Today’s guest picture comes from my Newcastle correspondent Fiona. Her father is currently gadding about in California but she thinks that there is just as much fun to be had on Tynemouth Sands and who could disagree.
We woke to a perfect March morning. The sun was out, the sky was blue, the frogs were purring in the pond and there was a definite hint of spring in the air.
My first business of the day was a visit to the physiotherapist to see if she could put a bit more spring in my step by magically curing my hip pain. She gave me a set of exercises and a month to do them. Then we will see. Her ankle exercises cured my ankle last year so I am approaching these hip exercises in a very positive frame of mind and that is more than half the battle.
This good start to the day was enhanced by the arrival of Sandy and Dropscone for coffee. Dropscone had made a batch of scones at such short notice that they almost qualified as fast food.
He is working very hard at mastering the rules of golf at the moment as he is shortly going to sit an exam in his quest to become a highly qualified official. The rules of golf are not quite as simple as you may think – hit it up the middle, walk after it and hit it again – and contain many tricky points. He may face multiple choice questions questions something like this:
A golfer hits the ball into a large puddle. In bending to retrieve the ball, he is bitten by an alligator and falls on top of the ball burying it in mud. In retrieving the ball, it is snatched from his uninjured hand by a passing heron and dropped into a nearby bunker. In making his way to the bunker, he trips over his opponent’s clubs and falls headlong into the hazard, once again burying the ball. He retrieves the ball, drops it correctly but strikes his opponent accidentally during his backswing, breaking his leg and as a result tops the ball back into the bunker.
What happens next?
A: The player is penalised two strokes and the game continues.
B: There is no penalty as all the events have been caused by an ‘outside agency’C: The player wins the match as his opponent is unable to continue.
D: The player wisely gives up golf and takes up billiards.
We wish him luck.
We were visited during the coffee break by a pair of bramblings in the plum tree (I caught them both)…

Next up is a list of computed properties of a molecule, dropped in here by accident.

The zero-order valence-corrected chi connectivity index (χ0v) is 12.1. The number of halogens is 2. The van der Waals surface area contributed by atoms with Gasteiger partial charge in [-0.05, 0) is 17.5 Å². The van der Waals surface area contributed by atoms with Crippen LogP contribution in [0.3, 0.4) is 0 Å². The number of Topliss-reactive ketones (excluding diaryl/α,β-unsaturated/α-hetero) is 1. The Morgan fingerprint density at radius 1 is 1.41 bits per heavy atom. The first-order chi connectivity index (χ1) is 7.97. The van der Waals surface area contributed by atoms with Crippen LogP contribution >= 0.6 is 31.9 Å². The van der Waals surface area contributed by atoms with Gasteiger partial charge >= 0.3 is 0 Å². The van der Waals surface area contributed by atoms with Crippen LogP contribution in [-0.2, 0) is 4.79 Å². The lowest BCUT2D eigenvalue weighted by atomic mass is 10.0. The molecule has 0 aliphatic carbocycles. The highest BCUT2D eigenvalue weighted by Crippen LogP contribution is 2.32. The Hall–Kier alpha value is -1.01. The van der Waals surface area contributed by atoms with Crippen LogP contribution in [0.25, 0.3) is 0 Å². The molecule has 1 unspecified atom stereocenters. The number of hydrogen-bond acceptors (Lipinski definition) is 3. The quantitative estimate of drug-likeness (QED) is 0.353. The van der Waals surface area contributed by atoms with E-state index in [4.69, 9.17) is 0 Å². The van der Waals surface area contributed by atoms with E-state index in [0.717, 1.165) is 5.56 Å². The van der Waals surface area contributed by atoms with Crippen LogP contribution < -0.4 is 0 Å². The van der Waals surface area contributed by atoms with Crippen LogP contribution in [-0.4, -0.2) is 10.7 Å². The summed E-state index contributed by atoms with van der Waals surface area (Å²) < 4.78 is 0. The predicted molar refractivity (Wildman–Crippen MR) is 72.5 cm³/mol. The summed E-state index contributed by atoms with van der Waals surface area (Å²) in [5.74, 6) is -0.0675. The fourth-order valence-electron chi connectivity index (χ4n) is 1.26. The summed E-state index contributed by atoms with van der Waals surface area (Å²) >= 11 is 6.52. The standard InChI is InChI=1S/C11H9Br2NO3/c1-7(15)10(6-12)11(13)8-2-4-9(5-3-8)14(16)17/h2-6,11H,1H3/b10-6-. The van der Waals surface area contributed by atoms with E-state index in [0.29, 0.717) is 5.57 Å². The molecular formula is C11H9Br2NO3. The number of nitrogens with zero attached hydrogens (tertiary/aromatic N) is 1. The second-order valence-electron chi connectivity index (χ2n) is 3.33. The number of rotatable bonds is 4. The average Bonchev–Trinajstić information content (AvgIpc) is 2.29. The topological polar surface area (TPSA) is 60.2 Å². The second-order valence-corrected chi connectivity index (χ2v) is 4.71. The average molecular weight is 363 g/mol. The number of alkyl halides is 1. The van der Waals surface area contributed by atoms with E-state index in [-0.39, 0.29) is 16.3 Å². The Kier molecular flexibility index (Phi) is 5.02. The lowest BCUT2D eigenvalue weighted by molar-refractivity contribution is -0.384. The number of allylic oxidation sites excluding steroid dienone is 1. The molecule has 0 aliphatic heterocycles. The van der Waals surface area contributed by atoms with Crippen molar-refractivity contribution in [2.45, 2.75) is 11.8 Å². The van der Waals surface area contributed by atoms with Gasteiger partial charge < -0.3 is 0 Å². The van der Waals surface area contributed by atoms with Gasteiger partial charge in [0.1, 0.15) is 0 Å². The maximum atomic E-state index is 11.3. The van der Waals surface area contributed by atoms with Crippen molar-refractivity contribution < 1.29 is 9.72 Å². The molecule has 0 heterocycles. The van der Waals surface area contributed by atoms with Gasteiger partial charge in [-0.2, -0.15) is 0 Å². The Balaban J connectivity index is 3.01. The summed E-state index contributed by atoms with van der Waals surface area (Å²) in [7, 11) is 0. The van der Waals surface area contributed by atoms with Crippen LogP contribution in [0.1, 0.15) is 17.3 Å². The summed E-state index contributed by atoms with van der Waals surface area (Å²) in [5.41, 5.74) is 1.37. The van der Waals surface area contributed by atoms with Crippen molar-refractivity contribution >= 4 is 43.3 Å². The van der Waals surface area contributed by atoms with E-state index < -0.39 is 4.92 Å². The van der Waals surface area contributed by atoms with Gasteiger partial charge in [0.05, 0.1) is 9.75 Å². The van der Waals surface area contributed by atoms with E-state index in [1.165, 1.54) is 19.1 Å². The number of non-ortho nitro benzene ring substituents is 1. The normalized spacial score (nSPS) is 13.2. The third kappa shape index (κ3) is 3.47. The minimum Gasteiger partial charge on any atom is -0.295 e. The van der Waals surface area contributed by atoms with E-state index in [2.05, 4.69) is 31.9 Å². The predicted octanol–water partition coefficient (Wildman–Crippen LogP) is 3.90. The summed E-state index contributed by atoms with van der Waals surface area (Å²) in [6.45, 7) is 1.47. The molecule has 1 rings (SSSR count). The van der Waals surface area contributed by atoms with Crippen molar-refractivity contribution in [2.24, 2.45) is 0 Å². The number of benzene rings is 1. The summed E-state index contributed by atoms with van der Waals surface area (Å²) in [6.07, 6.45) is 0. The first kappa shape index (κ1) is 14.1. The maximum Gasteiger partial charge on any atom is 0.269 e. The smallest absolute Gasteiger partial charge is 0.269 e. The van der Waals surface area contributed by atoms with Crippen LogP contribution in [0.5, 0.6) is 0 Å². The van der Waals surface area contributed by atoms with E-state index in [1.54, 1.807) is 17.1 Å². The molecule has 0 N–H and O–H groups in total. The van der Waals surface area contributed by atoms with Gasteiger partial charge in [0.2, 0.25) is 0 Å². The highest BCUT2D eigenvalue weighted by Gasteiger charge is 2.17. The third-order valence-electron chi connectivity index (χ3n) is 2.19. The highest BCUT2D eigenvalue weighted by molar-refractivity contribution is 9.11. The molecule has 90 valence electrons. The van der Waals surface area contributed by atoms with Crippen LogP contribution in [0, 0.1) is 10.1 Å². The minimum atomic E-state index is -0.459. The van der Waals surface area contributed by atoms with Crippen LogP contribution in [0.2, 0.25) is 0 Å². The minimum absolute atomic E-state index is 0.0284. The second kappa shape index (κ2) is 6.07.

…and a pair of noisy and lumbering helicopters (I only caught one of them).
At coffee, Sandy told me that he had been out for some photography advice on Sunday from a very well known professional nature photographer and had learned some useful things. I asked him if we would impart some of his learning to me and he generously agreed so we went off to the Kilngreen to see what we could see.
We saw ducks.
They were paddling…
…indulging in disgracefully sexist behaviour…
…and just thinking about stuff.
I saw a pied wagtail too.
We saw gulls.
And we saw lots of beautiful crocuses…
Some with added bees.
Collecting pollen was the name of the game.
As we left, Sandy told me that the soundest piece of advice he got was to come back to the same spot several times and try to take better pictures at each visit having learned from the previous efforts.
When I got home I found that fellow archivist Ken had delivered another letter from Scottish Power. It said that they were baffled by the whole affair and might talk to me again in a month. I rang up their amusingly titled ‘Customer Service’ department and expressed mild disappointment. They said that they could quite see that I might be disappointed.
We have a visitor coming next week so Mrs Tootlepedal is currently very busy getting her painting and decorating done in time. I have offered to help but it was explained to me, in a kindly manner, that the time taken to train me up to a half decent standard would be far greater than the time that I would save by helping so I went off for a pedal instead.
It was a good day for a pedal…
…especially on the way out where the wind was behind me. I got to the bridge where I intended to turn round and was going to take a picture to add to my portfolio of ‘Pretty Stone Bridges of Eastern Dumfriesshire’ but decided that it wasn’t pretty enough. However, where there is a stone bridge there is always some lichen on the parapet so I photographed that instead.
The bridge may not have been very pretty but the view from the bridge was striking.
The trip back was a bit less heavenly than the wind assisted outward leg and even though I pedalled like a ‘pipistrelle ex Averno’, I was two minutes slower on the easier return journey than I had been on the way out.
Still, the good weather this month means that at the half way point, I am well ahead of my monthly schedule. Thanks to the earlier storms though, I am still behind my annual target distance by some way.
In the evening my flute pupil Luke came and we did some of that boring sort of practice that is necessary from time to time if technical progress is to be made.
Isabel and Mike were busy thinking high thoughts at a manse meeting so there were no trios in the evening. I was secretly quite pleased because I shot the pictures at the Kilngreen in the morning in RAW format and processing RAW pictures takes a bit more time than just clicking the auto contrast button on a JPEG and I had plenty to look through.
One of them appears as flying bird of the day. It features the aptly named black headed gull.
*The correct answer in the golf quiz is of course answer D